As the group’s 35th anniversary looms on the horizon this fall, the recent annual meeting of the Columbia Pike Revitalization Organization (CPRO) was a chance to take stock of tumultuous times and fly the organization’s flag in the march toward the future.
“It’s really exciting,” said John Snyder, the organization’s new chair, at the board’s annual meeting – held outdoors both to infuse it with a festive atmosphere and to comport with public-health guidance.
The past year’s challenges “brought the community together even more – we learned a lot,” said Snyder, a civic activist from nearby Douglas Park who succeeded John Murphy of Washington Workplace as board chair.
“The need is still there. It hasn’t gone away entirely. We have to keep in mind of that,” Snyder said. “But we can also get back to the things we enjoy.”
The four-mile stretch of Columbia Pike from the Pentagon west to Fairfax County has received its share of economic development over the past two years despite the pandemic, CPRO executive director Kim Klingler said.
“We have seen 15 new businesses open up here on the Pike during COVID,” she said. “We are working with the Chamber, we are working with [the Arlington government’s] BizLaunch, to find ways we can continue to support businesses. There’s so much more to do.”
Described as “South Arlington’s main street,” the Columbia Pike corridor for generations was in a state of benign neglect and economic-development limbo while the Rosslyn-Ballston and Route 1 corridors used the arrival of the Metro system to spur growth.
In 1986, the fledgling CPRO – Ralph Perrino its president – was boosted by a $50,000 Arlington government grant. The organization has remained independent while continuing to receive budget support from the county government.
Over the past two decades, the Pike’s location has spurred significant development projects from east to west. Yet Columbia Pike has always seemed to find itself on the short end of the stick on transit planning:
• The original map of the Metro system included a heavy-rail line right through the heart of the corridor, from the Pentagon out to Fairfax County. But it was never built.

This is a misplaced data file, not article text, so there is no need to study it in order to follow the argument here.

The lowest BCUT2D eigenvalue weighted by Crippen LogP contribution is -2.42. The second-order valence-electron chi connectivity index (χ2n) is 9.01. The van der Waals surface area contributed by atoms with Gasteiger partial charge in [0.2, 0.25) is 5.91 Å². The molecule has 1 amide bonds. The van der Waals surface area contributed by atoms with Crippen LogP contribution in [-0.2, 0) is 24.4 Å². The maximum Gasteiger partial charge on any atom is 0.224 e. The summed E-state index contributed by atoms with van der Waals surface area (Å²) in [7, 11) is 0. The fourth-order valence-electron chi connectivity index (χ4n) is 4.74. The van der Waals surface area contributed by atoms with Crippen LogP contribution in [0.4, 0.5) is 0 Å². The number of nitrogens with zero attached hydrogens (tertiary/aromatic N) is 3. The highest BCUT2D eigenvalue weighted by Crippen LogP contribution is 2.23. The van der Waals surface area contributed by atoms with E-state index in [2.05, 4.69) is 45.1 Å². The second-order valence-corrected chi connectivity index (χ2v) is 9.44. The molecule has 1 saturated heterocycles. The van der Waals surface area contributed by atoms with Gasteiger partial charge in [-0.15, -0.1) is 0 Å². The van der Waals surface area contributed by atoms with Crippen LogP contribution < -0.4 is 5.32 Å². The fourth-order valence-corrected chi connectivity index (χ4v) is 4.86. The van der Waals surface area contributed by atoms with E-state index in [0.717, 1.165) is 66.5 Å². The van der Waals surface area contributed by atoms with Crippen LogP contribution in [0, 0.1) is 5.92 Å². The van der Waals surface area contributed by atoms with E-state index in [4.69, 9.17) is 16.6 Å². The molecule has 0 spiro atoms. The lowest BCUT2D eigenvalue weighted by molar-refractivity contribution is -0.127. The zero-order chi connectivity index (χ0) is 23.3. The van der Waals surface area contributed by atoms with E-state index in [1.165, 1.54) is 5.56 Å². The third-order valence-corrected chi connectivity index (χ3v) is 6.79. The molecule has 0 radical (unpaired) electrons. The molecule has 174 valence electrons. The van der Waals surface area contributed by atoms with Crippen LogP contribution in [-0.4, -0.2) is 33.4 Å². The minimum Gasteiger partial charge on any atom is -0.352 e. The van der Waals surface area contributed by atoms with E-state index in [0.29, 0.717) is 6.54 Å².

• Plans for a $350 million streetcar line running essentially the same route (the Pentagon Metro station west to Skyline) were killed off in 2014 after a contentious battle within the Arlington community.
• At the time Arlington elected officials nixed the streetcar, they promised to fast-track efforts at high-quality, upscale bus service through the corridor, only to later acknowledge the effort did not go forward as quickly as advertised.
When COVID hit, CPRO worked to provide for those most impacted, raising $60,000 to support restaurants by buying meals for front-line health-care workers and delivering $120,000 worth of produce to families in the corridor. At the same time, the organization worked to bring in a more diverse leadership and broader partnerships.
“We kind of took a look in the mirror. I think a lot of organizations did,” said Klingler, who has been on board since early 2019. (A previous executive director, Takis Karantonis, in 2020 was elected to the Arlington County Board.)
Klingler said the coming year would result in more promotion of the corridor and more outreach. But she said nobody was likely to forget the COVID era anytime soon.
“What a year it has been,” she said.
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A celebration of the Columbia Pike Revitalization Organization’s 35th anniversary is slated for Oct. 14 at Penrose Square. For information, see the Website at www.columbia-pike.org/cproanniversary.